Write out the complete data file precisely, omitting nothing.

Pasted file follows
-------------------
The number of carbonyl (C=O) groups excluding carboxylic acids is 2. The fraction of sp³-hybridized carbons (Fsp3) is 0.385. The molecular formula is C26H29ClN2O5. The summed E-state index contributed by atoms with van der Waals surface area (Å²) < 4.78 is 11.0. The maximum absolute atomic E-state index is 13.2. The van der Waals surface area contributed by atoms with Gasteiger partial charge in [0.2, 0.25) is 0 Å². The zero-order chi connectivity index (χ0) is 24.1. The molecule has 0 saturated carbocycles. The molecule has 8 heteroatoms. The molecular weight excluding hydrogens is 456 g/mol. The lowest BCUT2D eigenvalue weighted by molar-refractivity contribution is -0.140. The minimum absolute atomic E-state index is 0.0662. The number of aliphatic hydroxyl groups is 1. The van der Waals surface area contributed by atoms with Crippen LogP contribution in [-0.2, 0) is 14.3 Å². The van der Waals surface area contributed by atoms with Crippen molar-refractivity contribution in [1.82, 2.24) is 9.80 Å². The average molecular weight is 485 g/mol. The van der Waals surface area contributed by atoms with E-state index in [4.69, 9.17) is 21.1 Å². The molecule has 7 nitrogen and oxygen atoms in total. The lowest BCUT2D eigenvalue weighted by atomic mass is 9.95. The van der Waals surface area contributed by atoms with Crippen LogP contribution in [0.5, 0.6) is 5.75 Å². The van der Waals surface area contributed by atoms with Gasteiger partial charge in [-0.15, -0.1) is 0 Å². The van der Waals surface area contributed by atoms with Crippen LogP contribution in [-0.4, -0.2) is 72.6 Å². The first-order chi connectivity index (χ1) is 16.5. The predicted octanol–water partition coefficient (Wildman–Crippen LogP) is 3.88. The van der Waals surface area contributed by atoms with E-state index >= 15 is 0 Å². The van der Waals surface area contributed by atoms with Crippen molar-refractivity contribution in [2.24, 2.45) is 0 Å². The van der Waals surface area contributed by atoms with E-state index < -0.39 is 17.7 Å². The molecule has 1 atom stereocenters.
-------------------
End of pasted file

The number of carbonyl (C=O) groups excluding carboxylic acids is 2. The fraction of sp³-hybridized carbons (Fsp3) is 0.385. The molecular formula is C26H29ClN2O5. The summed E-state index contributed by atoms with van der Waals surface area (Å²) < 4.78 is 11.0. The maximum absolute atomic E-state index is 13.2. The van der Waals surface area contributed by atoms with Gasteiger partial charge in [0.2, 0.25) is 0 Å². The zero-order chi connectivity index (χ0) is 24.1. The molecule has 0 saturated carbocycles. The molecule has 8 heteroatoms. The molecular weight excluding hydrogens is 456 g/mol. The lowest BCUT2D eigenvalue weighted by molar-refractivity contribution is -0.140. The minimum absolute atomic E-state index is 0.0662. The number of aliphatic hydroxyl groups is 1. The van der Waals surface area contributed by atoms with Crippen LogP contribution in [-0.2, 0) is 14.3 Å². The van der Waals surface area contributed by atoms with Crippen molar-refractivity contribution in [1.82, 2.24) is 9.80 Å². The average molecular weight is 485 g/mol. The van der Waals surface area contributed by atoms with E-state index in [4.69, 9.17) is 21.1 Å². The molecule has 7 nitrogen and oxygen atoms in total. The lowest BCUT2D eigenvalue weighted by atomic mass is 9.95. The van der Waals surface area contributed by atoms with Crippen LogP contribution in [0.5, 0.6) is 5.75 Å². The van der Waals surface area contributed by atoms with Gasteiger partial charge in [-0.15, -0.1) is 0 Å². The van der Waals surface area contributed by atoms with Crippen LogP contribution in [-0.4, -0.2) is 72.6 Å². The first-order chi connectivity index (χ1) is 16.5. The predicted octanol–water partition coefficient (Wildman–Crippen LogP) is 3.88. The van der Waals surface area contributed by atoms with E-state index >= 15 is 0 Å². The van der Waals surface area contributed by atoms with Crippen molar-refractivity contribution in [2.24, 2.45) is 0 Å². The van der Waals surface area contributed by atoms with E-state index < -0.39 is 17.7 Å². The molecule has 1 atom stereocenters.